By Farman Ali
ISLAMABAD, May 15: Minister for Information and Broadcasting Sherry Rehman has called for strengthening partnership between government and civil society in devising specific protocols to ensure construction of safer buildings in Pakistan and in the region.
“There is a scope to improve as long as we can all forge partnerships and work together. It is also our mandate to provide shelter to the people and we now add the new terminology of safer shelters or safer buildings,” she said, while speaking at a two-day international conference on school safety, at Serena Hotel.
Ms Rehman said that for building a hospital or school, precise information and historical data on intensity of earthquakes that had occurred within a radius of 300km should be collected. “We need to take concrete steps to ensure that our children are safe in the schools and our rural women are safe in their homes,” the minister said.
Emphasizing the importance of a massive awareness drive, she said: “It is high time that big builders are brought under a confederation which keeps updating their knowledge about the advantages of earthquake-resistant buildings.”
Appreciating the efforts of the AKDN agencies for organizing the conference, the minister hoped that experts would share best practices and knowledge and submit a set of concrete recommendations for the government, private sector and other stakeholders.
She requested the Aga Khan Development Network to commit its expertise and human resources to ensuring the safer constructions of not only schools but also hospitals in Pakistan.
Earlier in his introductory remarks, Iqbal Walji, president of Aga Khan National Council for Pakistan, said that the conference would provide an opportunity for collaboration between stakeholders to develop a pro-active approach in designing integral policies for safer, seismic-resistant schools.
The conference has been sponsored by The Aga Khan Planning and Building Services (AKPBS-P) and Focus Humanitarian Assistance, Pakistan (FOCUS-P), the two affiliate agencies of the Aga Khan Development Network (AKDN), in collaboration with Ministry of Education and nine other agencies, including three UN organizations to discuss measures to reduce risk to life of school going children in a country like Pakistan which is situated in an earthquake zone of moderate to high risk seismic activity.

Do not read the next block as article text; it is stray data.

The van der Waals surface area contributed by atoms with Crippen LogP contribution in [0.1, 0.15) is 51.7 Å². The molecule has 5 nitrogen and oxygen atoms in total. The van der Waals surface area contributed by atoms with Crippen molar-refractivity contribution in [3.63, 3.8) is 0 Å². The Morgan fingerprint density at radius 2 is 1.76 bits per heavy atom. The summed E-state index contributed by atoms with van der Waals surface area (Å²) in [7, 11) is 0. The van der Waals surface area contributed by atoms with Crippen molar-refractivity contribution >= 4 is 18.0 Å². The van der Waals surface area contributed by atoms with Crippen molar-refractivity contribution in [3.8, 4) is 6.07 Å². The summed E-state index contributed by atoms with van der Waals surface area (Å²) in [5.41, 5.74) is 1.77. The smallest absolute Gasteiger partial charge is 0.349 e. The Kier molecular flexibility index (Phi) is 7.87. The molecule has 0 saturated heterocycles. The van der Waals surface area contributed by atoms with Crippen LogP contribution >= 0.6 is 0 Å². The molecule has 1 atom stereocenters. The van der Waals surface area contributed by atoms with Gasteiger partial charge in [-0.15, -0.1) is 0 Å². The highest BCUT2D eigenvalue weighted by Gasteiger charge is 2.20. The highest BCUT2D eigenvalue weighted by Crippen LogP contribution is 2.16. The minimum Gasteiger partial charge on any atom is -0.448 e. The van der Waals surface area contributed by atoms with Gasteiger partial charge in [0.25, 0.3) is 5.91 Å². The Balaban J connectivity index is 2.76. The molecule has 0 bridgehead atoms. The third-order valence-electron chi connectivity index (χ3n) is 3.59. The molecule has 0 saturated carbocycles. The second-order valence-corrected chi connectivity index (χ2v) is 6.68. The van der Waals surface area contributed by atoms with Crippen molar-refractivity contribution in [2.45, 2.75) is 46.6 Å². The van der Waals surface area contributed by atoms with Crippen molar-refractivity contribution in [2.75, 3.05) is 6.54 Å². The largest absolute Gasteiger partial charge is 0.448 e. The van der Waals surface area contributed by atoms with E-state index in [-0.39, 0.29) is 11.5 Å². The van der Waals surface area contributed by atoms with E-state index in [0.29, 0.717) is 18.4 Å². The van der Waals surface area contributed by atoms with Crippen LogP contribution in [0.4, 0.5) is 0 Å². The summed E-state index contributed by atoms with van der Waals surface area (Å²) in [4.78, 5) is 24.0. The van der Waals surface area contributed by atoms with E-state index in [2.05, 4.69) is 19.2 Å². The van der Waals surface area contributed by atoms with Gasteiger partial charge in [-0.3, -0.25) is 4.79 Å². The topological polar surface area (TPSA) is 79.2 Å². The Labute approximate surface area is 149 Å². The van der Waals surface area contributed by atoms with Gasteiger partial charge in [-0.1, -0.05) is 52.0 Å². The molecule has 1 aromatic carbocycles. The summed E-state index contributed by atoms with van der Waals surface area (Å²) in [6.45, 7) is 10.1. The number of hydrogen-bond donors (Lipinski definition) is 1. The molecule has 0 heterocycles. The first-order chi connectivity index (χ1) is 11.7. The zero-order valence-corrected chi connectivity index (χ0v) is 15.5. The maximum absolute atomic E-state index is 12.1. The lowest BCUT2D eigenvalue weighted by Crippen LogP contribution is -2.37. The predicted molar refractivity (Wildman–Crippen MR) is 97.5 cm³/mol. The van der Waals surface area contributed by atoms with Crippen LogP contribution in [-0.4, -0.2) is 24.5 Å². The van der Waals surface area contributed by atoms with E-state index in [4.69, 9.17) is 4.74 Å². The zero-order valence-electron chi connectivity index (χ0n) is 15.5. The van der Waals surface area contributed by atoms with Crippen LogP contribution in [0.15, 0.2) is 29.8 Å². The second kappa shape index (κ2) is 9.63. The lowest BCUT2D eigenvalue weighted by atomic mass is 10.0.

The experts in their discussions will cover six different themes including policy framework, technical aspects, capacity building, education, community preparedness and financing and will come up with recommendations and steps to improve the safety of around 180,000 schools and their nearly 23 million students across Pakistan.
Without safety measures, years of investment in building schools and educating children can be wiped out in seconds as was seen in the South Asia earthquake of October 2005, when approximately 8,000 schools collapsed completely and over 17,000 children perished (about 23% of the total deaths), and over 20,000 children suffered serious injuries in the falling debris while attending school.
The rebuilding cost of these destroyed school structures, by itself, is expected to be $480 million, apart from other social and emotional costs. There is a general agreement among experts that schools, during earthquakes, collapse because of lack of knowledge and policy for school site selection; inappropriate school structure design, poor construction quality, and use of substandard construction material.
Pakistan falls in a seismically active zone with more then 50 percent of the population living in high seismic activity area. A potential threat of similar disasters exist in various regions of Pakistan, such as Northern Areas, Kashmir, Balochistan, North West Frontier Province, and parts of Sindh and the Punjab with approximately 30,000 schools located in similar seismically active zones.
Existing technology and knowledge, however, can be applied in a cost effective manner to minimize risks to schools.